July 5th, 1862
FROM THE ARCHIVES:A paddle steamer service from the Customs House to Dún Laoghaire was launched in 1862, according to this report.
A considerable amount of interest was created last evening by the appearance upon the river, close to Carlisle-bridge [O’Connell bridge], of an exceedingly handsome steamer, called the Kingstown, intended to ply between the Custom-house and Kingstown.
She is the property of the new company, and, judging from her general appearance, she may, indeed, be regarded as the pioneer of a fleet of boats which, during the summer season, will unquestionably prove most attractive, and remunerative to the proprietors. As soon as she was brought to her moorings, crowds assembled alongside, and many were admitted and made careful examination of her internal fittings, which are most perfect.
She is handsomely painted, and from her graceful build and general outline may be regarded as a model of naval architecture. She is at present awaiting the inspection of the Board of Trade, and will be ready to commence the traffic on tomorrow. To Captain Cameron, an experienced seaman, she has been confided, and under his command made her initial tip from Kingstown to Dublin yesterday. The tide was in her favour, and she made the voyage in the incredibly short space of twenty-five minutes. She went, no doubt, at full speed, and was admirably managed by her commander. Her average rate of speed will be thirty minutes when she is regularly engaged in the traffic. Her engines are very powerful, and she could even have been propelled to greater speed on yesterday, but that it was not deemed prudent, as she is a new vessel, to tax her capabilities too much.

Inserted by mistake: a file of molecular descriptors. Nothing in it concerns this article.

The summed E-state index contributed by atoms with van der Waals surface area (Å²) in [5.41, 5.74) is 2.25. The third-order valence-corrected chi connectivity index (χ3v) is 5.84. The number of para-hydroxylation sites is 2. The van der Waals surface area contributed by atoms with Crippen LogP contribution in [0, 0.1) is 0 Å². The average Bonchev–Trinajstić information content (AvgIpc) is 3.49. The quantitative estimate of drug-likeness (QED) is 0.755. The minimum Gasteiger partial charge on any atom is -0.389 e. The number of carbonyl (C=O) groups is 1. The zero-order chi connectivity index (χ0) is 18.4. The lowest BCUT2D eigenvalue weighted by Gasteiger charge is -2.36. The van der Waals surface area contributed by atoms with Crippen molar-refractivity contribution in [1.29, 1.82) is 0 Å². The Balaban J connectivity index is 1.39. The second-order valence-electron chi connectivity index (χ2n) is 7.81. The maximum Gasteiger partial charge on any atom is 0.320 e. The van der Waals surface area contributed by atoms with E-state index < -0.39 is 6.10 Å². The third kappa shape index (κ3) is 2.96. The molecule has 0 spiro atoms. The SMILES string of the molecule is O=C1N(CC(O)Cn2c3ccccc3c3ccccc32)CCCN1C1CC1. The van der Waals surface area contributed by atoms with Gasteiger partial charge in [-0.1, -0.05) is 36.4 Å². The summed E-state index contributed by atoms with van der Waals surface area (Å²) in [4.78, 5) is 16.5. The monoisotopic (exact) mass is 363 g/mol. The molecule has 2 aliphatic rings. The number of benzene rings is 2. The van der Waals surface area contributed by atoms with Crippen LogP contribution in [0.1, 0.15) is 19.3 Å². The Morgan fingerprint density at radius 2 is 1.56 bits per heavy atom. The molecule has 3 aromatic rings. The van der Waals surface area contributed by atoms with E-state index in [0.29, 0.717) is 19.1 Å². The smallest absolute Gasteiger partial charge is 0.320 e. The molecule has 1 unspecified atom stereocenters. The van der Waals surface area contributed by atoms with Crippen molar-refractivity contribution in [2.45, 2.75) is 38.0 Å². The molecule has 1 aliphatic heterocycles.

She will leave for Kingstown, it is stated, this afternoon. During the regatta, in the ensuing week, she will, no doubt, be a source of great attraction, and materially aid the railway and new omnibus company in conveying passengers to Kingstown.
As stated in yesterday’s Kingstown Correspondence, she is 150 feet in length, with forty beam over all, and is propelled by diagonal engines, of eighty-six horse-power; diameter of wheel, eighteen feet six inches. She averages twenty-eight revolutions per minute. The tedious operation of “swinging around” is avoided by the fact that she steers both ways, which will necessarily save a considerable amount of time, and prove convenient on a river like the Liffey. The helmsman is provided with a handsome look-out house, situate in the centre of the promenade deck.
The first and second class saloons are tastefully fitted out, and passengers are afforded through the large plate glass windows an uninterrupted view of the bay. In the ladies’ cabin there are a number of handsome mirrors, the seats are covered with crimson velvet, giving to it a rich and luxuriant aspect. It is said she can carry 1,000 passengers, but so many would no doubt cause overcrowding.